Saturday 11 July 2015–I usually drink coffee daily. So what’s with A Very Good Coffee Day?
The headline captures today’s very good day, as well as any other good day, and in the long ago past, the good memory of a few days in Paris in 1968.
This morning we walked to Coffee on the Piazza at Ruthmere, a historic mansion about a mile from our house. We sat on the porch as two musicians played Bluegrass music with violin and guitar in the breezeway. Lovely was the coffee, music, setting and walk.
Recently I learned that the SHG on our coffee bean grinder stands for–Single Hopper Grinder. There’s no brand noted on the 40-year-old grinder. Via an on-line search, I found out our Type 120, Made in Italy, 75 gram machine could be considered a vintage electric coffee grinder, Vintage or not, it serves us well for the French Press we’re using momentarily while the self-grinding coffee maker languishes waiting for repairs.
Whenever we visit Ontario we pick up beans from Balzac’s Coffee Roasters. The company started roasting in Stratford and now does their small batch roasting in Stoney Creek, Ontario. They do it with the “eco-friendly Loring Smart Roaster, reducing energy consumption and green house gas emissions by up to 80% compared to a conventional Roaster.”
Why the name Balzac? Honore de Balzac, b. May 20, 1799, was a French novelist and playwright. And an avid coffee consumer. “Coffee is a great power in my life . . . it chases away sleep, and it gives us the capacity to engage a little longer in the exercise of our intellects,” he said in 1830.
T.S. Eliot said, “I have measured out my life with coffee spoons.” I did that spoon measure a few times, too. That was part of my life in Germany in 1964-65 and for a few days in Paris in 1968. I’ll just lift a spoon to the joy of coffee in Paris. When in Paris the thing to do is to have a café au lait at a sidewalk café. And did I ever. I had a good number of those double strength coffees, half of which was hot milk, with spoons of sugar, while watching and chatting at a number of cafes while hitch-hiking for a month after a student cultural exchange two-month work assignment in Cologne, Germany. Such coffee times nurtured body and soul. Flat white coffees today are reminiscent of the days of café au laits.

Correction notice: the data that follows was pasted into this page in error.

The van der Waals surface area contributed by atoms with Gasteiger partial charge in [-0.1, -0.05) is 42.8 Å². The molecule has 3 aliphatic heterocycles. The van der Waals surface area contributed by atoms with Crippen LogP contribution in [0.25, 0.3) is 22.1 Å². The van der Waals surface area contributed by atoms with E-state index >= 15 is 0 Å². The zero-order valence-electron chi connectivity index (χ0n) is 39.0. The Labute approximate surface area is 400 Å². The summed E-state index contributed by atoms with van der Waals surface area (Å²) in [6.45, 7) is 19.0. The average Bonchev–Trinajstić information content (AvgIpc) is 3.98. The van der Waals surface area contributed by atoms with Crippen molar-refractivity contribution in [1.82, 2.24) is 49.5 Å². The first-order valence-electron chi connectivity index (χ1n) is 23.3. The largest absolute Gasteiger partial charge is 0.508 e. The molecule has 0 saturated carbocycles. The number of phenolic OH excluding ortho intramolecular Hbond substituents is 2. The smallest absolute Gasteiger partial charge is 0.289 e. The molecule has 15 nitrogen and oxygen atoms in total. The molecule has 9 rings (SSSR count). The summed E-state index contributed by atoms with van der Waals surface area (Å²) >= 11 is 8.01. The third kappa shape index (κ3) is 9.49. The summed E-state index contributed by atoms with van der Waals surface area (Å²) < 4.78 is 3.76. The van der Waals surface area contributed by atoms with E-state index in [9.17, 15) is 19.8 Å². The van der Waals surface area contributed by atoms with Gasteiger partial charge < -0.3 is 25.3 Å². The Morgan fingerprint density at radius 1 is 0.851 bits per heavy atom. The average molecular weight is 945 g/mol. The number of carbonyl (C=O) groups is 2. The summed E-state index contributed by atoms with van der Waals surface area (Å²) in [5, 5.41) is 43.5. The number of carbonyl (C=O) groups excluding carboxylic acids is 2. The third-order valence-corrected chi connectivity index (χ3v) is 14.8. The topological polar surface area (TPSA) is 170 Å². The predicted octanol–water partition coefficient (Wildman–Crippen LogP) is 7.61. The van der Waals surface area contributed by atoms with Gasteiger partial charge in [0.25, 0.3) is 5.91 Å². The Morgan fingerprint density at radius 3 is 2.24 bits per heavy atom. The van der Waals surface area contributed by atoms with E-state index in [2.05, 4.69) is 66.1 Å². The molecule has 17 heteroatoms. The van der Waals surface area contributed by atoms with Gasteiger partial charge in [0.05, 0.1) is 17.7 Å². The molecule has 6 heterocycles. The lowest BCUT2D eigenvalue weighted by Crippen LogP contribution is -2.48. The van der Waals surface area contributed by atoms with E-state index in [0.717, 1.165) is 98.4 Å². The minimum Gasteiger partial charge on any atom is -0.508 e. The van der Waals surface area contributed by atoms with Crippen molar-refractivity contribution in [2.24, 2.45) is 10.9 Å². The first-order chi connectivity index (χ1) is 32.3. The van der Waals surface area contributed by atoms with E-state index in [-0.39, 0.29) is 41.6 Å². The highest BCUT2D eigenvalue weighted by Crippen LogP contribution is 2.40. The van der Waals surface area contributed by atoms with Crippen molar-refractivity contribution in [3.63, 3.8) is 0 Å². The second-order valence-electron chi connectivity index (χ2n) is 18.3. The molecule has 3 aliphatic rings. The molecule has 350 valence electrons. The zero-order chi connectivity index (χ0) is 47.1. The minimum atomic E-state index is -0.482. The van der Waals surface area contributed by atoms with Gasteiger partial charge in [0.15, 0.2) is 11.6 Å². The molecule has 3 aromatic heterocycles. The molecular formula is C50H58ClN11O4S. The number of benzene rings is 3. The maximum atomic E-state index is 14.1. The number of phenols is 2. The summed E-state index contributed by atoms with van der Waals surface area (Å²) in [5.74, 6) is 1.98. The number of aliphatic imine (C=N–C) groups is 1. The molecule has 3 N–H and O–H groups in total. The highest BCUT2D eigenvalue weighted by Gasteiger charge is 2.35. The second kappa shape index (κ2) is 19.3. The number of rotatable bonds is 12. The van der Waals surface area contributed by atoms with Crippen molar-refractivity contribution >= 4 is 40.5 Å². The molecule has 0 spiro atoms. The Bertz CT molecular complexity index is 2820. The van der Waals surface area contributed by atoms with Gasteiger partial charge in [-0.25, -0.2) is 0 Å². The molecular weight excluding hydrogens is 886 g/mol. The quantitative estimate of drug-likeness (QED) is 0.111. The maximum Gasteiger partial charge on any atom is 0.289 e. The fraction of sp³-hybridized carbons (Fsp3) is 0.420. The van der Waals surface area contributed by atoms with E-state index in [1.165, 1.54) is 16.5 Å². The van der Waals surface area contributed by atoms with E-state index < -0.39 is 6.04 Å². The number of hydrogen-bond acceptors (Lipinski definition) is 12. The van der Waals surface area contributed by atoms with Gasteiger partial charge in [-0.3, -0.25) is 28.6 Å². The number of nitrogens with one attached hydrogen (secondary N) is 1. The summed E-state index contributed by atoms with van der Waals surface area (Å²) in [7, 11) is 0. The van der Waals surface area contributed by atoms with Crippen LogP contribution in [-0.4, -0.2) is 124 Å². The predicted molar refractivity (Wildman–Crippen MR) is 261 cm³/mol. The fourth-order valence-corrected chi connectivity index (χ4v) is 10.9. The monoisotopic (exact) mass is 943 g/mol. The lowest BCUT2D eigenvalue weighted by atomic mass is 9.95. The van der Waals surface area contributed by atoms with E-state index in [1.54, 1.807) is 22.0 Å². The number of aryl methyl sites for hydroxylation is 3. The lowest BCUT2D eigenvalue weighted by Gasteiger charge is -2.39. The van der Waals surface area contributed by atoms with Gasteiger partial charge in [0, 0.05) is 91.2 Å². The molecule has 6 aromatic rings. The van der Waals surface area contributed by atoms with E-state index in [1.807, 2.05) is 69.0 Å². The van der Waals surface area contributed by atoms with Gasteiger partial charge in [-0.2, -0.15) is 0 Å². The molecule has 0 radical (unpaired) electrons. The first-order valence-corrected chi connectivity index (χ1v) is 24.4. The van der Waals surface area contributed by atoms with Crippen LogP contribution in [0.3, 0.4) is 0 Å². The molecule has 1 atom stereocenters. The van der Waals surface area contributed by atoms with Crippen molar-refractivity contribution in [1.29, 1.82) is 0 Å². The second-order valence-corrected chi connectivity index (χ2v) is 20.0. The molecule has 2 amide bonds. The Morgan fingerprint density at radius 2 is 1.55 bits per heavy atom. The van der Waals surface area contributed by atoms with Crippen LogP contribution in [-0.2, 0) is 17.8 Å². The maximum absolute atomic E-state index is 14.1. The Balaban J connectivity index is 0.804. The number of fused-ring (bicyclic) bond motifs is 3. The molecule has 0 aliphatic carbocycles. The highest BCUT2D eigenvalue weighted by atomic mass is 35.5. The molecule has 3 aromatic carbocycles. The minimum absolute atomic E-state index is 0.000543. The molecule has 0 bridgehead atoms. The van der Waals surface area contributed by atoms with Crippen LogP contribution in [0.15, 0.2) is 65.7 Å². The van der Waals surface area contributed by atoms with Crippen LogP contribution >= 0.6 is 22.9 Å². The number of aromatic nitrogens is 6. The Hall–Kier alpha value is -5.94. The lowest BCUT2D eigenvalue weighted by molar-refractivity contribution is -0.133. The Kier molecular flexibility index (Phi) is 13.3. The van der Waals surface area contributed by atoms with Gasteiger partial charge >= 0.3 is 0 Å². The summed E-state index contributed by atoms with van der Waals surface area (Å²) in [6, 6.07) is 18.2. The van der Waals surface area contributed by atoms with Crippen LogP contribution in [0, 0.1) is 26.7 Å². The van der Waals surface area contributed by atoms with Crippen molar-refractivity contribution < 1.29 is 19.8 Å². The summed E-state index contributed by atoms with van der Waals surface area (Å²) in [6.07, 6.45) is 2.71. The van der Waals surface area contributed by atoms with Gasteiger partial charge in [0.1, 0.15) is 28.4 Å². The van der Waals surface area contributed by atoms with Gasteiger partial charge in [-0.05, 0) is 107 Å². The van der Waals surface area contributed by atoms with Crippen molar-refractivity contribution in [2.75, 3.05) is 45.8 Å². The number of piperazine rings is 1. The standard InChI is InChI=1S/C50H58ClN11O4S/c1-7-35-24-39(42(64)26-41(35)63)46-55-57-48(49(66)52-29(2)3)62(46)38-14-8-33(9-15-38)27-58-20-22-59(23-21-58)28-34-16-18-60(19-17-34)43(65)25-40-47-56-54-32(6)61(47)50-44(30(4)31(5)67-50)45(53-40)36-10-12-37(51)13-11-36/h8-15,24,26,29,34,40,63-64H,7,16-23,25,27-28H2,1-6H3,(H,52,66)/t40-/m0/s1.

On our walk today we stopped at Elkhart Pubic Library. I happened to pick up a short volume by J.K. Rowling, Very Good Lives: The Fringe Benefits of Failure and the Importance of Imagination (Little, Brown and Company, 2015). It’s the text of her commencement address at Harvard in 2008.
She studied the Classics, Greek myths, languages and such. Seven years after graduation, Rowling said “I was the biggest failure I knew.” Her marriage had imploded, she was jobless, a single parent, “and as poor as it is possible to be in modern Britain without being homeless.” For a long time any light at the end of the tunnel was more hope than reality. She finally focused on “finishing the only work that mattered to me.” She had a daughter, an old typewriter and a big idea. In coming to terms with failure she found out she had a strong will, discipline and friends “above the price of rubies.”
Of imagination she says, “it is the power that enables us to empathize with humans whose experiences we have never shared.” That means identifying with the poor, the displaced, those without a voice and those tortured or imprisoned for their beliefs. At the end of her address she quoted the old Roman Seneca from her Classics studies, “As is a tale, so is life: not how long it is, but how good it is, is what matters.”
Stay Calm, Drink Tea, too. A very good day to you. -John